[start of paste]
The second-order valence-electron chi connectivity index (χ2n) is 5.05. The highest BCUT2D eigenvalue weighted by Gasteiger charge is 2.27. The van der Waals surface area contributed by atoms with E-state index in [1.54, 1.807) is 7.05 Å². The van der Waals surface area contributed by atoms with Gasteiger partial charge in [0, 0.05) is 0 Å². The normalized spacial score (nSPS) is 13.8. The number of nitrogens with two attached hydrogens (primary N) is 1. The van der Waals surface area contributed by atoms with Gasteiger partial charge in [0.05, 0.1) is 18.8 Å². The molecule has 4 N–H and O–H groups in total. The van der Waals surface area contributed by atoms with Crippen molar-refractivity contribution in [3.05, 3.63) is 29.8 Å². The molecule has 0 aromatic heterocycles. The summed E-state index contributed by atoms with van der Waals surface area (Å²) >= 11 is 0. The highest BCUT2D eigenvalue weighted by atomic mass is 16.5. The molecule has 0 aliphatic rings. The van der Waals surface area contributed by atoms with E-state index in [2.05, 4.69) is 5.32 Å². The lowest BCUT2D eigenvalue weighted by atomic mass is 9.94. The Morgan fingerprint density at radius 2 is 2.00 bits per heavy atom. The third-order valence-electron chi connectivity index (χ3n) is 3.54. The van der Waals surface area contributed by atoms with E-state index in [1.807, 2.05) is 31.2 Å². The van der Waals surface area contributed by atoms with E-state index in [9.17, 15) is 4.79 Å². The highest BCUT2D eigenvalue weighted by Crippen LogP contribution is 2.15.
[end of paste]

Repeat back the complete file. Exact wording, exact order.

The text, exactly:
The second-order valence-electron chi connectivity index (χ2n) is 5.05. The highest BCUT2D eigenvalue weighted by Gasteiger charge is 2.27. The van der Waals surface area contributed by atoms with E-state index in [1.54, 1.807) is 7.05 Å². The van der Waals surface area contributed by atoms with Gasteiger partial charge in [0, 0.05) is 0 Å². The normalized spacial score (nSPS) is 13.8. The number of nitrogens with two attached hydrogens (primary N) is 1. The van der Waals surface area contributed by atoms with Gasteiger partial charge in [0.05, 0.1) is 18.8 Å². The molecule has 4 N–H and O–H groups in total. The van der Waals surface area contributed by atoms with Crippen molar-refractivity contribution in [3.05, 3.63) is 29.8 Å². The molecule has 0 aromatic heterocycles. The summed E-state index contributed by atoms with van der Waals surface area (Å²) >= 11 is 0. The highest BCUT2D eigenvalue weighted by atomic mass is 16.5. The molecule has 0 aliphatic rings. The van der Waals surface area contributed by atoms with E-state index in [2.05, 4.69) is 5.32 Å². The lowest BCUT2D eigenvalue weighted by atomic mass is 9.94. The Morgan fingerprint density at radius 2 is 2.00 bits per heavy atom. The third-order valence-electron chi connectivity index (χ3n) is 3.54. The van der Waals surface area contributed by atoms with E-state index in [1.807, 2.05) is 31.2 Å². The van der Waals surface area contributed by atoms with E-state index in [9.17, 15) is 4.79 Å². The highest BCUT2D eigenvalue weighted by Crippen LogP contribution is 2.15.